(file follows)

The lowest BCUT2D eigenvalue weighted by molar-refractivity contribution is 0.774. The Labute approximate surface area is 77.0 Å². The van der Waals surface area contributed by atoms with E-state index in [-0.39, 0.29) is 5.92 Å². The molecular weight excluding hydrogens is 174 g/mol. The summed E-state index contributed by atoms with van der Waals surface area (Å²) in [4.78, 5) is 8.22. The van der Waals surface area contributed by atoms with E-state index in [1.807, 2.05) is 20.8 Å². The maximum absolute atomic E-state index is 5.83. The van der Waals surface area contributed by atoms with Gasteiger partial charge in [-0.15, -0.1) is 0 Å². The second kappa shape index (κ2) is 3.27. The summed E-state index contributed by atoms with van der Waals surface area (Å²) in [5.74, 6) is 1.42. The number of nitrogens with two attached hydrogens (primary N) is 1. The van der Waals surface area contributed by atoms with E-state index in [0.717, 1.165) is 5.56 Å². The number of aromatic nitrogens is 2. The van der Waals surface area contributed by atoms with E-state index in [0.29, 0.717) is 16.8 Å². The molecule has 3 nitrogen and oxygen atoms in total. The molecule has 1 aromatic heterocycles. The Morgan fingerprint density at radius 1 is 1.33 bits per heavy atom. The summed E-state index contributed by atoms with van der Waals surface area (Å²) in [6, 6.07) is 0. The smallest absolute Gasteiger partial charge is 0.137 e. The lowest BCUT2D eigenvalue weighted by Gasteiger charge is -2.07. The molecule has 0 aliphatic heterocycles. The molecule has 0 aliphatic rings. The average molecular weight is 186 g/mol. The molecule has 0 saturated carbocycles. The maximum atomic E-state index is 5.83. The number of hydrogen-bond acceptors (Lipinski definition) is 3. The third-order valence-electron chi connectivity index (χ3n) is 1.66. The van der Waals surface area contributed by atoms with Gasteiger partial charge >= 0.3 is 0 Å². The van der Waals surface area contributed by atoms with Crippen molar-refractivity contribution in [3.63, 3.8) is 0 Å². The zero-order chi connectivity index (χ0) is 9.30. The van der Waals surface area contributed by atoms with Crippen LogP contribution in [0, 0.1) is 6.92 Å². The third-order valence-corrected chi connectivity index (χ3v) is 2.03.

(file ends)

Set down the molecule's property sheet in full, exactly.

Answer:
The lowest BCUT2D eigenvalue weighted by molar-refractivity contribution is 0.774. The Labute approximate surface area is 77.0 Å². The van der Waals surface area contributed by atoms with E-state index in [-0.39, 0.29) is 5.92 Å². The molecular weight excluding hydrogens is 174 g/mol. The summed E-state index contributed by atoms with van der Waals surface area (Å²) in [4.78, 5) is 8.22. The van der Waals surface area contributed by atoms with E-state index in [1.807, 2.05) is 20.8 Å². The maximum absolute atomic E-state index is 5.83. The van der Waals surface area contributed by atoms with Gasteiger partial charge in [-0.15, -0.1) is 0 Å². The second kappa shape index (κ2) is 3.27. The summed E-state index contributed by atoms with van der Waals surface area (Å²) in [5.74, 6) is 1.42. The number of nitrogens with two attached hydrogens (primary N) is 1. The van der Waals surface area contributed by atoms with E-state index in [0.717, 1.165) is 5.56 Å². The number of aromatic nitrogens is 2. The van der Waals surface area contributed by atoms with E-state index in [0.29, 0.717) is 16.8 Å². The molecule has 3 nitrogen and oxygen atoms in total. The molecule has 1 aromatic heterocycles. The Morgan fingerprint density at radius 1 is 1.33 bits per heavy atom. The summed E-state index contributed by atoms with van der Waals surface area (Å²) in [6, 6.07) is 0. The smallest absolute Gasteiger partial charge is 0.137 e. The lowest BCUT2D eigenvalue weighted by Gasteiger charge is -2.07. The molecule has 0 aliphatic heterocycles. The molecule has 0 aliphatic rings. The average molecular weight is 186 g/mol. The molecule has 0 saturated carbocycles. The maximum atomic E-state index is 5.83. The number of hydrogen-bond acceptors (Lipinski definition) is 3. The third-order valence-electron chi connectivity index (χ3n) is 1.66. The van der Waals surface area contributed by atoms with Gasteiger partial charge >= 0.3 is 0 Å². The van der Waals surface area contributed by atoms with Crippen molar-refractivity contribution in [3.63, 3.8) is 0 Å². The zero-order chi connectivity index (χ0) is 9.30. The van der Waals surface area contributed by atoms with Crippen LogP contribution in [0, 0.1) is 6.92 Å². The third-order valence-corrected chi connectivity index (χ3v) is 2.03.